Martin Kidston

(Missoula Current) Missoula County approved a small industrial subdivision this week and questioned the need for certain regulations in the surrounding area if variances to certain requirements are consistently granted.

Roller Coaster Road LLC, represented by IMEG, won approval to subdivide 11 acres into five lots. The property is zoned light industrial and is located on Roller Coaster Road near the Wye and is bounded by the railroad.

“The applicant proposes to connect to city sewer and provide individual wells on each property,” said county planner Jennie Dixon.

The county had already approved a variance to curb and gutter requirements for the stretch of road that will feed the five lots. However, it initially called for a sidewalk and boulevard along the one side of the street where the industrial properties will sit.

Joe Dehnert with IMEG requested that county waive that requirement and instead allow a paved pathway.

“We don't believe the sidewalk and boulevard fit the commercial and industrial purposes being proposed for the subdivision,” Dehnert said, noting variances granted to similar surrounding industrial subdivisions. “It really doesn't fit with what's being proposed.”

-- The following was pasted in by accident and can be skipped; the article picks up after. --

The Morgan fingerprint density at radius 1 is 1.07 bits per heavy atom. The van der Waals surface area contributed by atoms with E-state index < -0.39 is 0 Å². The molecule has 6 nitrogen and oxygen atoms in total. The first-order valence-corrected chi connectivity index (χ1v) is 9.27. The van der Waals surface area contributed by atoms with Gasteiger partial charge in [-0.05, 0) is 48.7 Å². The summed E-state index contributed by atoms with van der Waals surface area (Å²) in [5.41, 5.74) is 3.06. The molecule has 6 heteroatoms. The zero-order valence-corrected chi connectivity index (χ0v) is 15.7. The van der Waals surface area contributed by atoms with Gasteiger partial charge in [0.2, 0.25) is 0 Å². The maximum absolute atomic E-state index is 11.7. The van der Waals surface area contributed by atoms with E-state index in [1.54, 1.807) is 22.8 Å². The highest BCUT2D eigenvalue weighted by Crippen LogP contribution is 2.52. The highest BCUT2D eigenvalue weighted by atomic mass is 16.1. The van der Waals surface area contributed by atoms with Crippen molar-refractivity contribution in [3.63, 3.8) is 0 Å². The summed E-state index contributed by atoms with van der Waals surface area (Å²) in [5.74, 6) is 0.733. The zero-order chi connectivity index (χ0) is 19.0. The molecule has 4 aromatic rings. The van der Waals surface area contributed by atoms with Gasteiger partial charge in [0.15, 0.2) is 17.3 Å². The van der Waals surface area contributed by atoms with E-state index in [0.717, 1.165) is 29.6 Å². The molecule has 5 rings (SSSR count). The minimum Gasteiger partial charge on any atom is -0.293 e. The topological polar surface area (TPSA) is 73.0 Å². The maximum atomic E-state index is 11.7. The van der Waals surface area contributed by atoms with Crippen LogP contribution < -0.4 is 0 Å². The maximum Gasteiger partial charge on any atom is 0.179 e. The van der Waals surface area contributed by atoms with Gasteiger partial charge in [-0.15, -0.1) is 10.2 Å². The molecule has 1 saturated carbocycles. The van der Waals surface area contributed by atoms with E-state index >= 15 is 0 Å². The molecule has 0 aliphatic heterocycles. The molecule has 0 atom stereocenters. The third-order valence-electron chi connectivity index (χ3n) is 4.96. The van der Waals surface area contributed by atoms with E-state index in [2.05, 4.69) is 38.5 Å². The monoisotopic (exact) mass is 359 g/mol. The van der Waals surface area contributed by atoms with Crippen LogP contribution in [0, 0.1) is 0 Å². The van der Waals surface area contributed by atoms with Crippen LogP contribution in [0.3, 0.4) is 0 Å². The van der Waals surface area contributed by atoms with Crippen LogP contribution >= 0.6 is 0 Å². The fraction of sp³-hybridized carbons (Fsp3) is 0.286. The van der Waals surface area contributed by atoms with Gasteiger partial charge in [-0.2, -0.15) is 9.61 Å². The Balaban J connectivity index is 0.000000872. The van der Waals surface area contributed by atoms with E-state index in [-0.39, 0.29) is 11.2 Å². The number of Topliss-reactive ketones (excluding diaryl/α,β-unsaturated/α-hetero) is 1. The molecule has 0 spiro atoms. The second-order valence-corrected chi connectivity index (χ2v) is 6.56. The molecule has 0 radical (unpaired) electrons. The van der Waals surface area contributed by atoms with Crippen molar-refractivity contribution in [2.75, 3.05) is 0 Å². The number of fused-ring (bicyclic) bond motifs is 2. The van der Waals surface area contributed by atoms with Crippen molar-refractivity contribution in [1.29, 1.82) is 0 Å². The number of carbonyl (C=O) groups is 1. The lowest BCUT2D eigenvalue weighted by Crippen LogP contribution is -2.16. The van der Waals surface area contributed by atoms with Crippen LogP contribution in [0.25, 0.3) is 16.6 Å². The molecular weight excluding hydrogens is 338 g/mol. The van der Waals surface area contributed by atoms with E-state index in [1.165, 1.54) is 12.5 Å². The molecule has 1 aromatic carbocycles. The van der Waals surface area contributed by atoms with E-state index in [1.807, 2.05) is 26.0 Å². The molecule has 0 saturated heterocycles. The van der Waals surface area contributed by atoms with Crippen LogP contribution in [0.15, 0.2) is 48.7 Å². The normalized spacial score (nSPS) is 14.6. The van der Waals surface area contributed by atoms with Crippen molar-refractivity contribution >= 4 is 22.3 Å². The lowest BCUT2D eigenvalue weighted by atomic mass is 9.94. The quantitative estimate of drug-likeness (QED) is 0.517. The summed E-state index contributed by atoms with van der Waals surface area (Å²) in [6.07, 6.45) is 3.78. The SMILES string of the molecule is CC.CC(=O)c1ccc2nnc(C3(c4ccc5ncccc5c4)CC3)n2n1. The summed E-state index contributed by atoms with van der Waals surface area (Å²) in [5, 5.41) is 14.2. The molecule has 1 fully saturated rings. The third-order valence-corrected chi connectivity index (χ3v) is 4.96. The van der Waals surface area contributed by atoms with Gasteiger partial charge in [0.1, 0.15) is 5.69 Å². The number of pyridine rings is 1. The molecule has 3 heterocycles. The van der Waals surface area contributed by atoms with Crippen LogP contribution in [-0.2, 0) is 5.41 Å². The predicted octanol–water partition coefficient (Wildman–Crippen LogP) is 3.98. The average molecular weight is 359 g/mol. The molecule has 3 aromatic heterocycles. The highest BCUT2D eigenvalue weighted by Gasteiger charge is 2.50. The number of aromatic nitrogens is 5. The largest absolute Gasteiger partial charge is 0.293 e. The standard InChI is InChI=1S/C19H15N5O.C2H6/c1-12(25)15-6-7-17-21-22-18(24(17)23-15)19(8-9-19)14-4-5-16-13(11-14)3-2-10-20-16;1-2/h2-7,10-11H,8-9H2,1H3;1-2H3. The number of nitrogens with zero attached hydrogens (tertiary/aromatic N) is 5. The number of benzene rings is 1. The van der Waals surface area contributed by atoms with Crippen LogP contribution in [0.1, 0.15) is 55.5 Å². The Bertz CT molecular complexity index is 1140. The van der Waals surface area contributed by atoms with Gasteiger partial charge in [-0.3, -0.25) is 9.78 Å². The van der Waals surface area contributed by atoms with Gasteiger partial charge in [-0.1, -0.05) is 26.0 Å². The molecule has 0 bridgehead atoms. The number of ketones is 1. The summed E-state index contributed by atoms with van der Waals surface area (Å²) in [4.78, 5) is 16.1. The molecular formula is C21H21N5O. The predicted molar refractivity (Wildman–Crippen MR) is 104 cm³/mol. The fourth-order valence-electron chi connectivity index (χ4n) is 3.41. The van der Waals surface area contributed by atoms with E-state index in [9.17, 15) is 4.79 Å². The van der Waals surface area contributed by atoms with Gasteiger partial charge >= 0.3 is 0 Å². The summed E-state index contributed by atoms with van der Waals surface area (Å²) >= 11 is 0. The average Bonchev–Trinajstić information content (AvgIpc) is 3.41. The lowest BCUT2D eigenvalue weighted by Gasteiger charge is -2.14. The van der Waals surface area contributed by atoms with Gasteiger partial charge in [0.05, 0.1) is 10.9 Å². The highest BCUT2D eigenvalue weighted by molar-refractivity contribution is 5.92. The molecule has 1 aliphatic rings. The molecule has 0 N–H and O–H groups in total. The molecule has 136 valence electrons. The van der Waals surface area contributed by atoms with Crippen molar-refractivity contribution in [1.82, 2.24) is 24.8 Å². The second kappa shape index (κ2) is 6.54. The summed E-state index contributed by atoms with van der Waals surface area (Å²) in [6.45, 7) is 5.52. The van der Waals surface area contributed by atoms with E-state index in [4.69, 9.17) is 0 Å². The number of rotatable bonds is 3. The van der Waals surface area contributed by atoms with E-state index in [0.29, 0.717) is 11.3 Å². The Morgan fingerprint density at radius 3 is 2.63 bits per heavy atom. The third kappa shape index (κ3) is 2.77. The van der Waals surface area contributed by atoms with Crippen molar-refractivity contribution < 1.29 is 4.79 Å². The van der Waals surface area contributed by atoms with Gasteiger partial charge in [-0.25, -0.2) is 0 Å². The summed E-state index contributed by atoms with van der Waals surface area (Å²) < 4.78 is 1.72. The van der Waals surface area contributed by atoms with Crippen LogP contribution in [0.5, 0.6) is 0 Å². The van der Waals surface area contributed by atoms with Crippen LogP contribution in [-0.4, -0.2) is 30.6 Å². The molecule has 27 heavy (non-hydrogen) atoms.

Commissioners expressed frustrating in having regulations that were consistently granted variances, which begged the question over whether the regulations are needed at all. In this case, they agreed that “a sidewalk to nowhere” wasn't necessary.

“I feel like part of our job is to appreciate context,” said Commissioner Josh Slotnick. “We wouldn't be devaluing the essence of a regulation in and of itself if we grant a variance, so long as we're doing so in recognition of a specific context.”

Missoula's lack of industrial space was seen as a potential damper on growth, economic activity and job creation a few short years ago. Since then, a number of industrial subdivisions have been proposed or approved near the Wye.

Dehnert said the lots would be similar to other activities already in place in the area, including storage, parking industrial equipment, and other needs.

“It focuses on workforce industrial activities. It's not a place for a coffee shop,” Dehnert said. “It's strictly focused on workforce capabilities as a staging point for vehicles so employees can coordinate jobs on their businesses on site.”

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